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Boy who hugged cop in iconic protest photo may have been killed in fleeing adoptive mother’s cliff crash: report

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A black boy who hugged a white police officer in an image that went viral during the protests over the killing of Michael Brown in Ferguson may have been one of the children killed when his adoptive moms drove off a cliff while evading Child Protective Services, the Oregonian reports.

Devonte Hart was famously photographed 2014 crying and hugging a white Portland police officer in a tender moment during an otherwise heated “Black Lives Matter” protest. The hug was seen as a hopeful moment of reconciliation and the image was seen everywhere from to the Guardian to the Washington Post to Today. CNN dubbed it “the hug shared round the world.”

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Devonte’s adoptive moms, Jennifer Jean Hart and Sarah Margaret Hart, both 39, drove off a 100-foot cliff near Mendocino on Monday. The women were confirmed killed along with three of their children, Martin, 19, Abigail, 14, and Jeremiah, 14.

Devonte Hart in a video from the protest/Screenshot

Authorities are still looking for three other children: Devonte, now 15, and and siblings Hannah, 16, and Sierra, 12.

Jeni Wren Strottup, a friend of the family and a journalist who writes for a local weekly newspaper, said the women had just celebrated the ninth anniversary of the adoption of the children a few days ago.

“I don’t know how it was possible,” she wrote. “I don’t know many people who shared the deep love and hope of the world that you as a family did, inspiring so many.”

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Friends on Facebook say they are still hoping that Devonte and his two missing sisters are found alive.


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Trump’s using protests to gain ‘illegitimate power’ as part of his ‘American Führer’ fantasy: forensic psychiatrist

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A Yale psychiatrist who has repeatedly sounded the alarm on President Donald Trump's mental health warned that his "displays of false strength" foreshadow his reaction to the November election if he loses.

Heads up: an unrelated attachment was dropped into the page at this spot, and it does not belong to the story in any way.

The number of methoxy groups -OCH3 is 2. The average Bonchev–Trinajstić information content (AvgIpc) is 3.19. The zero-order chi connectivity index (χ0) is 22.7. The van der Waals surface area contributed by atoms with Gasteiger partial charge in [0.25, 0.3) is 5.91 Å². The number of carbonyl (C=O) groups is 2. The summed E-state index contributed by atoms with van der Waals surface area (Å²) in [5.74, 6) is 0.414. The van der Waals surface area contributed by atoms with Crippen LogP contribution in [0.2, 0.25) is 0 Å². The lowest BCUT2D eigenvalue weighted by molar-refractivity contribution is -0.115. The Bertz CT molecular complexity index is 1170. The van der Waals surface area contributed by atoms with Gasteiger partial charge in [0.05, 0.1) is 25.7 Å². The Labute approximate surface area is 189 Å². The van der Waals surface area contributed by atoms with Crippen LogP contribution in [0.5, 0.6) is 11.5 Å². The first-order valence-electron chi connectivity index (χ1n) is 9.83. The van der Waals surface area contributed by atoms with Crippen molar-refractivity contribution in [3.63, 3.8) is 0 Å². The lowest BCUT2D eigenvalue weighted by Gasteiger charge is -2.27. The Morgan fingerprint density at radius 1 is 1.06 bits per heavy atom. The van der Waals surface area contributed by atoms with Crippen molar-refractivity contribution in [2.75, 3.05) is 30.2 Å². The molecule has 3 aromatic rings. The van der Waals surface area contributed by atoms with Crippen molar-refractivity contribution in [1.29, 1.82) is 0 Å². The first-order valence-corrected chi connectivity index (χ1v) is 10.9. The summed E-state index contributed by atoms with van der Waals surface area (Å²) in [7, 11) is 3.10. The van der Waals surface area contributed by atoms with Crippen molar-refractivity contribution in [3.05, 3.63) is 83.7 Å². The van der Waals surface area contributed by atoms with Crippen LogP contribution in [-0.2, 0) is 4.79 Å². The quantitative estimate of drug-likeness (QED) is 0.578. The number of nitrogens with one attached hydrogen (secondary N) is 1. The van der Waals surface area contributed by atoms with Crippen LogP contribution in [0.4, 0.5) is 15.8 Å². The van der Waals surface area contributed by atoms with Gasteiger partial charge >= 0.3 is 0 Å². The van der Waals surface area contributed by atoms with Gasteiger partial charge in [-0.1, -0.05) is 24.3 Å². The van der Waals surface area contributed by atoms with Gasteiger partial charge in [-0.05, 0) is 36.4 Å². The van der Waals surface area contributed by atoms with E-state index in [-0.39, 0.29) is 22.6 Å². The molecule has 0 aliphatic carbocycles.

Dr. Bandy X. Lee is a forensic psychiatrist at Yale School of Medicine, author of the textbook "Violence," and editor of "The Dangerous Case of Donald Trump: 37 Psychiatrists and Mental Health Experts Assess a President." Lee, who heads the World Mental Health Coalition, focuses on public health approaches to violence prevention and has led various think tanks that seek to "draw connections between individual, community, and societal violence, as they are interrelated."

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Trump gives strongest hint yet that Roger Stone is getting a pardon: ‘He can sleep well at night!’

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President Donald Trump on Thursday gave his strongest indication yet that convicted ally Roger Stone would be getting a pardon.

In response to a tweet from right-wing activist Charlie Kirk about Stone serving time in prison after being convicted of multiple felonies, Trump seemed to say that Stone would never have to serve out his term.

"No. Roger was a victim of a corrupt and illegal Witch Hunt, one which will go down as the greatest political crime in history," Trump wrote. "He can sleep well at night!"

Stone last year was found guilty on seven different charges that included perjury, witness tampering, and obstruction of justice related to special counsel Robert Mueller’s probe of Russian interference in the 2016 election.

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Trump’s Mar-a-Lago buddy used his ‘shadow’ sway over the VA to promote his Marvel comic book empire

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Two and a half years ago, top officials from the U.S. Department of Veterans Affairs rang the closing bell of the New York Stock Exchange. Standing on the podium with them was a cheering, flexing Captain America. Spider-Man waved from the trading floor below.

The event had been billed as a suicide prevention awareness campaign. No one could figure out what the Marvel characters were doing there. David Shulkin, the VA secretary at the time, said in a memoir about his tenure that he was as surprised as anyone.

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